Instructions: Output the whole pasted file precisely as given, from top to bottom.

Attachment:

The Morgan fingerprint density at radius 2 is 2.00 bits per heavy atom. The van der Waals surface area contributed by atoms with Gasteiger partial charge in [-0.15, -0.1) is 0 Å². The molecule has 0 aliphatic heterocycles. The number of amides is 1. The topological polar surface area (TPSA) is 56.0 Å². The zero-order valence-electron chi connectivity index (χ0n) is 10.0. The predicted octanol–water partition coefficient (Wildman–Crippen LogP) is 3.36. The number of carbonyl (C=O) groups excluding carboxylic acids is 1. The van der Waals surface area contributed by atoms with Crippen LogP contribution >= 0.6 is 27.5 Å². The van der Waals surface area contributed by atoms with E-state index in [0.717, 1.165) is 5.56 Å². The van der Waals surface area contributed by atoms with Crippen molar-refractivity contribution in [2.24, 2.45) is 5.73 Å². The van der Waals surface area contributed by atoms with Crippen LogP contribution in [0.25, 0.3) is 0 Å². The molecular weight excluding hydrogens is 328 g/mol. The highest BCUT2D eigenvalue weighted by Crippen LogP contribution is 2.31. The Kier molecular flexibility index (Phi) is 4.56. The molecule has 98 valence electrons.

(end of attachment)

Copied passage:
The Morgan fingerprint density at radius 2 is 2.00 bits per heavy atom. The van der Waals surface area contributed by atoms with Gasteiger partial charge in [-0.15, -0.1) is 0 Å². The molecule has 0 aliphatic heterocycles. The number of amides is 1. The topological polar surface area (TPSA) is 56.0 Å². The zero-order valence-electron chi connectivity index (χ0n) is 10.0. The predicted octanol–water partition coefficient (Wildman–Crippen LogP) is 3.36. The number of carbonyl (C=O) groups excluding carboxylic acids is 1. The van der Waals surface area contributed by atoms with Crippen LogP contribution >= 0.6 is 27.5 Å². The van der Waals surface area contributed by atoms with E-state index in [0.717, 1.165) is 5.56 Å². The van der Waals surface area contributed by atoms with Crippen molar-refractivity contribution in [2.24, 2.45) is 5.73 Å². The van der Waals surface area contributed by atoms with Crippen LogP contribution in [0.25, 0.3) is 0 Å². The molecular weight excluding hydrogens is 328 g/mol. The highest BCUT2D eigenvalue weighted by Crippen LogP contribution is 2.31. The Kier molecular flexibility index (Phi) is 4.56. The molecule has 98 valence electrons.